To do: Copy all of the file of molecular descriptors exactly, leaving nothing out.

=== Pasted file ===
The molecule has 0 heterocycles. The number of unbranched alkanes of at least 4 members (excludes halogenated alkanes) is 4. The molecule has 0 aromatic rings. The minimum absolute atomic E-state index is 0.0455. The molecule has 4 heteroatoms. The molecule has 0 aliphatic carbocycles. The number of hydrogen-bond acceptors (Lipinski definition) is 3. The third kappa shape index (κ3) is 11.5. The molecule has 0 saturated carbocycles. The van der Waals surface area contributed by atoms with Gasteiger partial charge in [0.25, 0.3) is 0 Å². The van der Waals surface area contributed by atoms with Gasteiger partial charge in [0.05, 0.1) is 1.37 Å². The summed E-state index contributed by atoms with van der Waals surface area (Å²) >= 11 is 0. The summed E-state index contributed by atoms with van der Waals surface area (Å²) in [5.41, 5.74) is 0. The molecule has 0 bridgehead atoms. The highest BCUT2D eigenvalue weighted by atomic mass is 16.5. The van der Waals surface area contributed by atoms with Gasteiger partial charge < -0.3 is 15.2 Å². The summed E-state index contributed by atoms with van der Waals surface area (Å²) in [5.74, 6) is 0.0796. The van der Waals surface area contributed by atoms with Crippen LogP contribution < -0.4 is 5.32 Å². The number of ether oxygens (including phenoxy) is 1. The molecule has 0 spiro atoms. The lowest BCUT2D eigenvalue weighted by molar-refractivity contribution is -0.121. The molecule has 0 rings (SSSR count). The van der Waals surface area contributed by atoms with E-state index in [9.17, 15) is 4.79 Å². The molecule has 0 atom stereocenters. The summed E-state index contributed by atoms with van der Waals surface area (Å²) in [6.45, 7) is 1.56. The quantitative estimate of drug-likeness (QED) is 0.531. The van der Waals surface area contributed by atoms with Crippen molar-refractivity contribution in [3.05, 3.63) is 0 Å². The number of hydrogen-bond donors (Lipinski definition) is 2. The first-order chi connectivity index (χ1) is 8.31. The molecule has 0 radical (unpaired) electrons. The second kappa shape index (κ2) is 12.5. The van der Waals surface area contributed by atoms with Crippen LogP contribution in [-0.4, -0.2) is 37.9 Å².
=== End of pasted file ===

The molecule has 0 heterocycles. The number of unbranched alkanes of at least 4 members (excludes halogenated alkanes) is 4. The molecule has 0 aromatic rings. The minimum absolute atomic E-state index is 0.0455. The molecule has 4 heteroatoms. The molecule has 0 aliphatic carbocycles. The number of hydrogen-bond acceptors (Lipinski definition) is 3. The third kappa shape index (κ3) is 11.5. The molecule has 0 saturated carbocycles. The van der Waals surface area contributed by atoms with Gasteiger partial charge in [0.25, 0.3) is 0 Å². The van der Waals surface area contributed by atoms with Gasteiger partial charge in [0.05, 0.1) is 1.37 Å². The summed E-state index contributed by atoms with van der Waals surface area (Å²) >= 11 is 0. The summed E-state index contributed by atoms with van der Waals surface area (Å²) in [5.41, 5.74) is 0. The molecule has 0 bridgehead atoms. The highest BCUT2D eigenvalue weighted by atomic mass is 16.5. The van der Waals surface area contributed by atoms with Gasteiger partial charge < -0.3 is 15.2 Å². The summed E-state index contributed by atoms with van der Waals surface area (Å²) in [5.74, 6) is 0.0796. The van der Waals surface area contributed by atoms with Crippen LogP contribution < -0.4 is 5.32 Å². The number of ether oxygens (including phenoxy) is 1. The molecule has 0 spiro atoms. The lowest BCUT2D eigenvalue weighted by molar-refractivity contribution is -0.121. The molecule has 0 rings (SSSR count). The van der Waals surface area contributed by atoms with E-state index in [9.17, 15) is 4.79 Å². The molecule has 0 atom stereocenters. The summed E-state index contributed by atoms with van der Waals surface area (Å²) in [6.45, 7) is 1.56. The quantitative estimate of drug-likeness (QED) is 0.531. The van der Waals surface area contributed by atoms with Crippen molar-refractivity contribution in [3.05, 3.63) is 0 Å². The number of hydrogen-bond donors (Lipinski definition) is 2. The first-order chi connectivity index (χ1) is 8.31. The molecule has 0 radical (unpaired) electrons. The second kappa shape index (κ2) is 12.5. The van der Waals surface area contributed by atoms with Crippen LogP contribution in [-0.4, -0.2) is 37.9 Å².